Country music fans like Eric Church for more than just his music. While it’s admirable that in a world of processed, overdone soun the 35-year-old singer-songwriter has built a career from the ground up, it’s really his raw, rebellious side that many are drawn to. As we learned earlier this year, Church has no qualms about speaking his mind — even when it gets him in trouble. But that’s far from a bad thing.

When we sat down with Church (and his Jack Daniels on ice) at the WYRK Taste of Country concert in early June, he admitted that sometimes standing up for what he believes in gets him in hot water, but insisted he wouldn’t change a thing about his career path thus far.

The ‘Springsteen’ hitmaker, who welcomed first baby Boone McCoy in October of 2011, lit up when we asked him about his son, whom he revealed is always on the road with him. Naturally, that led to talk about the glue that keeps his family life connected to his career — his wife.

But somewhere along the way, the conversation strayed to Church’s love of hair metal bands and the fact that he’d do just about anything for $200. Really.

Your wife — she’s a music publisher?
Eric Church: That’s right. She was in the music business before I was.

Did she push a song to you? Is that how you guys came together?
Well, no, she was trying to hook me up to write with one of her writers that she represented, that was how we met. It’s great now, because being a publisher and being somebody in the industry, I can bounce songs off of her and she has the knowledge, you know, to be kind of that sounding board of what I should cut and what I shouldn’t cut. So, she’s one of those in the inner circle that I run a lot of stuff by.

Are any of the songs on your album ‘Chief’ about your relationship with your wife?
There was one on the ‘Carolina’ record called ‘You Make It Look So Easy,’ which I wrote for our wedding — by myself. That song was 100% about it. Then, there’s a song on this new record called ‘She Loves Me Like Jesus Does’ that was a favorite of hers that I didn’t write. It’s the only song in my career that I cut that I didn’t write, and it’s because of her. She found the song and played it for me and I loved it too.

Your life … Is it crazy now? Seeing where you are, compared to where you’ve been?
Oh, god! It’s surreal. It’s surreal.

Your fans when you’re out on the road wait in line to see you. When you were young, who would you wait in line all day to catch a glimpse of?
Well, I grew up in the ’80s, so it varies. That was… [laughs] That was the hair metal days, you know. Everybody from AC/DC to Cinderella, Whitesnake — man, whoever. That was hair metal! Guns N’ Roses, Def Leppard. Even now, I would still stand out in line for Springsteen all day, I’d stand out in line for Bob Seger all day — even now. Tom Petty. That’s part of it.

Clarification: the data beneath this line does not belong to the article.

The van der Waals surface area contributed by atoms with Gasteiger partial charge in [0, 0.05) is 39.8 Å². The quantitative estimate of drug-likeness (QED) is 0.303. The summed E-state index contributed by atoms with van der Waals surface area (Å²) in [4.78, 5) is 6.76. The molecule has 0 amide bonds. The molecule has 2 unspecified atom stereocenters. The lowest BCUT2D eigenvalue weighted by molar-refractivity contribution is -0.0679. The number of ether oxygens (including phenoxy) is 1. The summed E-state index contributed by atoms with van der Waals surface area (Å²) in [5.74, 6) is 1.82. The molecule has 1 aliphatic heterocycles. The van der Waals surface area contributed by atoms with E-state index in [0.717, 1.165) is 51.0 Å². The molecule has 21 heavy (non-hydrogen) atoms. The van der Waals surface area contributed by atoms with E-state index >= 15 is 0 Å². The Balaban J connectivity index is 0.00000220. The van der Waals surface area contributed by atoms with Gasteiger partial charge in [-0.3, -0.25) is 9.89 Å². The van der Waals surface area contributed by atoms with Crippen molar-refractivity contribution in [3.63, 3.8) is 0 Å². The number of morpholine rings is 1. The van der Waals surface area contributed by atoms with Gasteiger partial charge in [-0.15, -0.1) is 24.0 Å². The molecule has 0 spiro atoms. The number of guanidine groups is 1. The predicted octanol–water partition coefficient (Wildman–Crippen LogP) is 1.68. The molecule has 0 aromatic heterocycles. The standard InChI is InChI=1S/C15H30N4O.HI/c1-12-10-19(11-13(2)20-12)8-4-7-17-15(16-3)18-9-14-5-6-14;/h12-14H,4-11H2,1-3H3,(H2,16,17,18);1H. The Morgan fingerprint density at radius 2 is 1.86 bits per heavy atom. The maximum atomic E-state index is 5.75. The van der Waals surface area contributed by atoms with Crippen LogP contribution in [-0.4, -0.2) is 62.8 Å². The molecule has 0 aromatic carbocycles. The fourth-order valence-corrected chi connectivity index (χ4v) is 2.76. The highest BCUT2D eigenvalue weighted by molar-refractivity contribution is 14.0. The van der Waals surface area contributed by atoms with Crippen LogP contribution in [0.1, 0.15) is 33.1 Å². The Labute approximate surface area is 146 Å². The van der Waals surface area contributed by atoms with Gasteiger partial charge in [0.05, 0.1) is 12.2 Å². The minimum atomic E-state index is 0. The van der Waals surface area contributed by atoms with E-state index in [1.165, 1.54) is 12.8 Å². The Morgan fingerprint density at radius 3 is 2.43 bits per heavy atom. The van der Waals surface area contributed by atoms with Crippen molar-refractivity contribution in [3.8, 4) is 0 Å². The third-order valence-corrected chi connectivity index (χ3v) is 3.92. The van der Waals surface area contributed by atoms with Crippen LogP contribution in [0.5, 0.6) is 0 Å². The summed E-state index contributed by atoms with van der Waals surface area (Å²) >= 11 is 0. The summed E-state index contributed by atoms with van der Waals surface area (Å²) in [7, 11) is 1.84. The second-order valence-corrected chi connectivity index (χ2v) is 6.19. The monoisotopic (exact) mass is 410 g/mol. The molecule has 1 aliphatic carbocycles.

I’d STILL stand in line all day to get into an AC/DC show, because that was the one show when I was younger that kind of changed my life. Because it was a little wrong. I think I was 14 or 15, first concert without the parents you know, and they were all worried because we were going to an AC/DC show and it was an amphitheater. And I kind of remember that element of danger being part of what attracted me to an AC/DC show, and I can just remember the energy … the militant energy — I’d do it again right now.

What is the most out-of-left-field cover you’ve ever played?
Coming up in bars and clubs, I would play anything that had a $20 bill attached to it. I did ‘Like a Virgin’ in a bar one time for a hundred bucks. For $200, I would have done the little cone boob thing. That’s probably the weirdest thing I’ve ever done in a bar. I was 19, 20-years-old and somebody brought it up. I didn’t even know the song! But for a hundred bucks, I’ll fake it. That’s probably the wildest thing. I’m not proud of it.

So, both Eli Young Band and Dustin Lynch told us that ‘Springsteen’ is their favorite song on country radio right now. What’s yours? And you can’t say ‘Springsteen’!
Okay. I wasn’t going to say ‘Springsteen’ anyway. I would say my favorite song … there are a few things I really like. Well, I can turn it back around. I love beautiful guitar, like the Eli Young Band. I love the ‘whoa whoa,’ the whole deal, you know? So I’m gonna give that back to them and say that’s my favorite song right now.

Okay, last question. Tell us one thing you think you’ve done really well in your career … and maybe one thing you regret.
As far as doing it well, we’ve built our career our own way out on the road. Our measuring stick was always the fans. I never measured our success on how many records we sold or how many hits we had, I measured it on, ‘Are the fans coming to the shows, and are they singing the lyrics to all the songs?’ And, because we made it about the fans, I think that’s why we’re here. I mean, we’re doing great on the road, but we’ve had one No. 1 song. Most people have to have 10 or 12 No. 1 songs to get where we are. I think that that’s the one thing we did — we gave our career to the fans early on.

The thing we’ve probably not done well … Um, I’m not a guy who has a lot of regrets. I wouldn’t change anything. I’ve always been very candid, and I’ve always stood for what I believe in, right? And sometimes, that’s gotten me in trouble. But I wouldn’t change it — I am who I am.

On that note, did you see what Kenny Chesney said about you in Entertainment Weekly? He said, “There’s a difference between having a few songs on the radio and having a career. And the one who stands out the most to me is Eric Church. He’s a real artist — he didn’t come up on some karaoke contest.”
Wow, very cool. Well, Kenny’s a guy who, we both kind of came up the same way. We played clubs, we played bars, we put in the miles. I understand the sentiment there.

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